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Let's talk about Calcium

For years now, we've had drummed into us by the media (and the 'dairy industry as a whole') to drink more milk and eat cheese otherwise you will not grow up to have strong bones. This line of thought is a little too simplistic and really works best for the ad campaigns. The reality is all minerals in the body are in a dynamic and synergistic balance, meaning they interact with one another at a biochemical and electrical level and depend on one another for ideal utilisation within the body. So saying you need to drink a lot of milk to get your daily calcium is a bit misleading because calcium will only be absorbed if there is adequate intake of magnesium, phosphorus, and vitamins A, C & D available in the body at the time.

In most western countries calcium in the diet is synonymous with the consumption of dairy products. Unfortunately many diary foods with the exception of certified organic are not of a high nutrient quality. While even though some Westerners have diets containing up to 25% dairy content, they may still suffer from wide spread calcium deficiency and suffer with arthritis and osteoporosis. So it can't be just about dairy intake alone. There's more to it.

While we're talking milk (we would suggest if you have to have it, have it occasionally as it tends to contribute to damp, mucousy conditions as you may have already read on this website article on damp diet). Note that raw milk is superior to pasteurised milk with regard to its beneficial enzymes, however, it should be quickly boiled & cooled, were it will lose only the minimum of nutrients, and destroy bacteria and dangerous microbes. Boiled milk is easier to digest and causes less allergies. Traditionally Pasteurised milk is heated to a temperature below boiling and therefore is not as easy to digest. The milk enzyme, xanthine oxidase is normally excreted, however homogenisation allows the enzyme in the milk cream to enter the bloodstream, arteries and heart contributing to cholesterol accumulation and vascular degeneration. Therefore, have organic to ensure that you are not also ingesting pesticides, steroids, heavy metals and antibiotics, and boil it lightly if you have trouble breaking it down.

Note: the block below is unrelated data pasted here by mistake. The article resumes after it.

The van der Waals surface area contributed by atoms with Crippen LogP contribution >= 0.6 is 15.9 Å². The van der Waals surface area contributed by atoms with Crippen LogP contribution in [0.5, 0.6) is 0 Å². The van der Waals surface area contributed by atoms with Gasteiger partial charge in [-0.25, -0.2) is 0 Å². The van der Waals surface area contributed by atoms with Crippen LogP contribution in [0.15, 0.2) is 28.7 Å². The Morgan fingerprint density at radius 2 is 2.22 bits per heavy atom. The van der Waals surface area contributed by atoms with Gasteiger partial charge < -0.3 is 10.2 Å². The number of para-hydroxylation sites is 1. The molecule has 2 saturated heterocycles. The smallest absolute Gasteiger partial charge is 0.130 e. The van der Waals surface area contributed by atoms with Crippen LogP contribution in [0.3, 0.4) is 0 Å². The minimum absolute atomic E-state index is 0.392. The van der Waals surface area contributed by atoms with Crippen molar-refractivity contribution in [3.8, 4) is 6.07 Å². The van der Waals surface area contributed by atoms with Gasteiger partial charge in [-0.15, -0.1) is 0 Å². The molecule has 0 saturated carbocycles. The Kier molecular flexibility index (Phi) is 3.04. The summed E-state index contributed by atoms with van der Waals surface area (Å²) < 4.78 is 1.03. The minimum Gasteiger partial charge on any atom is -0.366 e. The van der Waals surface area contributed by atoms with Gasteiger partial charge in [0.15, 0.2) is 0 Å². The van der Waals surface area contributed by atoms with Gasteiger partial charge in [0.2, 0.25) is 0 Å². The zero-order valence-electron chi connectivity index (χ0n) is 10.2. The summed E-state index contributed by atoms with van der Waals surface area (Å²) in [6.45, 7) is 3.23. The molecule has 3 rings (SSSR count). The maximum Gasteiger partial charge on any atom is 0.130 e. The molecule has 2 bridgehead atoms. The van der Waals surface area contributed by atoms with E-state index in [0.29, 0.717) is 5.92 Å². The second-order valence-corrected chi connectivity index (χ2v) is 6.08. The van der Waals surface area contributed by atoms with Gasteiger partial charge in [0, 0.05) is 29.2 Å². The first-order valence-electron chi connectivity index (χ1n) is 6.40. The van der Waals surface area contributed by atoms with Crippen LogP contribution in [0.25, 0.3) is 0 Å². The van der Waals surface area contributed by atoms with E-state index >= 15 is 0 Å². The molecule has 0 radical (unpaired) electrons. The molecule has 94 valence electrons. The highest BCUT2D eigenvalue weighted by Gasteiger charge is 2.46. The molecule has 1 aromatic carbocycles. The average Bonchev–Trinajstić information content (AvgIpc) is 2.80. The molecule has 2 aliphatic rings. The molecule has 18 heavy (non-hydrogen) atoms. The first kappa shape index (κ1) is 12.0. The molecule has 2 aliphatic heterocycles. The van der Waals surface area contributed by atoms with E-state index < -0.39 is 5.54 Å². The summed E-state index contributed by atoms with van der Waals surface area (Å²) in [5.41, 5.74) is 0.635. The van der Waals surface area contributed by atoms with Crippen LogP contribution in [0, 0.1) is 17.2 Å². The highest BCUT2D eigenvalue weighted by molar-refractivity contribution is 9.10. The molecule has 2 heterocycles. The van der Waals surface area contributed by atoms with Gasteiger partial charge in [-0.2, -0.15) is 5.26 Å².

Vitamin D, the 'sunshine vitamin' is essential for calcium absorption, and you will notice that most milk has been fortified with synthetic vitamin D3. Have a look at the label.